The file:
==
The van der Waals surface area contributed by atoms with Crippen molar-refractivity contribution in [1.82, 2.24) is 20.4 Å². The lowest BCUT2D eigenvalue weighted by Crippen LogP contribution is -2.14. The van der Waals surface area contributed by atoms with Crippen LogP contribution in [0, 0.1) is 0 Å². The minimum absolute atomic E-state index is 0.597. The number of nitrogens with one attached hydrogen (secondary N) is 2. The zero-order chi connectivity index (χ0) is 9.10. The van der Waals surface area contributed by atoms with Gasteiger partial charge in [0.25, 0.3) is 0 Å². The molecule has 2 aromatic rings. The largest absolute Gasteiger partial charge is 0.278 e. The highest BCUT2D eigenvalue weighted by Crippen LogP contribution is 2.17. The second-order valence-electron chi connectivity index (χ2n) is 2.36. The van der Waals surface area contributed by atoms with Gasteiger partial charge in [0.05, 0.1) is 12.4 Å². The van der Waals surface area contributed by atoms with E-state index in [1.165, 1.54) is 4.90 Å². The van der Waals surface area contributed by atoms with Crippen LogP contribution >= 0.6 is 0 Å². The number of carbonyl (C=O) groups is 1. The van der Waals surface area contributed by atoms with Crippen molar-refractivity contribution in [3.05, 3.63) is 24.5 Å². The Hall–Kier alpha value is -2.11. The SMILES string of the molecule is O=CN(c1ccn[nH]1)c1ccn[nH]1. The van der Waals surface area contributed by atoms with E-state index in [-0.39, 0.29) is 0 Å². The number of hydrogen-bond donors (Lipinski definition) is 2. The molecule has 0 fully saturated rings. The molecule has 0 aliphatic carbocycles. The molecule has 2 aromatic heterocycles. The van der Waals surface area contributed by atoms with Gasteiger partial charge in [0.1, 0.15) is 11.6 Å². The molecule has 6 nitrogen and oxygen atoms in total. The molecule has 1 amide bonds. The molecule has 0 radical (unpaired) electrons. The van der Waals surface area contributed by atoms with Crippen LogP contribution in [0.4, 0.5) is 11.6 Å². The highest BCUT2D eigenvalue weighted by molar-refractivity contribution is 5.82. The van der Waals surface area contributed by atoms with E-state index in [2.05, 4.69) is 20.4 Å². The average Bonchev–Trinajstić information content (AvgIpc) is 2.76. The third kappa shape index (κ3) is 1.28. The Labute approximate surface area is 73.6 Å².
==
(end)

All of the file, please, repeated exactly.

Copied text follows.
The van der Waals surface area contributed by atoms with Crippen molar-refractivity contribution in [1.82, 2.24) is 20.4 Å². The lowest BCUT2D eigenvalue weighted by Crippen LogP contribution is -2.14. The van der Waals surface area contributed by atoms with Crippen LogP contribution in [0, 0.1) is 0 Å². The minimum absolute atomic E-state index is 0.597. The number of nitrogens with one attached hydrogen (secondary N) is 2. The zero-order chi connectivity index (χ0) is 9.10. The van der Waals surface area contributed by atoms with Gasteiger partial charge in [0.25, 0.3) is 0 Å². The molecule has 2 aromatic rings. The largest absolute Gasteiger partial charge is 0.278 e. The highest BCUT2D eigenvalue weighted by Crippen LogP contribution is 2.17. The second-order valence-electron chi connectivity index (χ2n) is 2.36. The van der Waals surface area contributed by atoms with Gasteiger partial charge in [0.05, 0.1) is 12.4 Å². The van der Waals surface area contributed by atoms with E-state index in [1.165, 1.54) is 4.90 Å². The van der Waals surface area contributed by atoms with Crippen LogP contribution >= 0.6 is 0 Å². The number of carbonyl (C=O) groups is 1. The van der Waals surface area contributed by atoms with Crippen molar-refractivity contribution in [3.05, 3.63) is 24.5 Å². The Hall–Kier alpha value is -2.11. The SMILES string of the molecule is O=CN(c1ccn[nH]1)c1ccn[nH]1. The van der Waals surface area contributed by atoms with E-state index in [-0.39, 0.29) is 0 Å². The number of hydrogen-bond donors (Lipinski definition) is 2. The molecule has 0 fully saturated rings. The molecule has 0 aliphatic carbocycles. The molecule has 2 aromatic heterocycles. The van der Waals surface area contributed by atoms with Gasteiger partial charge in [0.1, 0.15) is 11.6 Å². The molecule has 6 nitrogen and oxygen atoms in total. The molecule has 1 amide bonds. The molecule has 0 radical (unpaired) electrons. The van der Waals surface area contributed by atoms with Crippen LogP contribution in [0.4, 0.5) is 11.6 Å². The highest BCUT2D eigenvalue weighted by molar-refractivity contribution is 5.82. The van der Waals surface area contributed by atoms with E-state index in [2.05, 4.69) is 20.4 Å². The average Bonchev–Trinajstić information content (AvgIpc) is 2.76. The third kappa shape index (κ3) is 1.28. The Labute approximate surface area is 73.6 Å².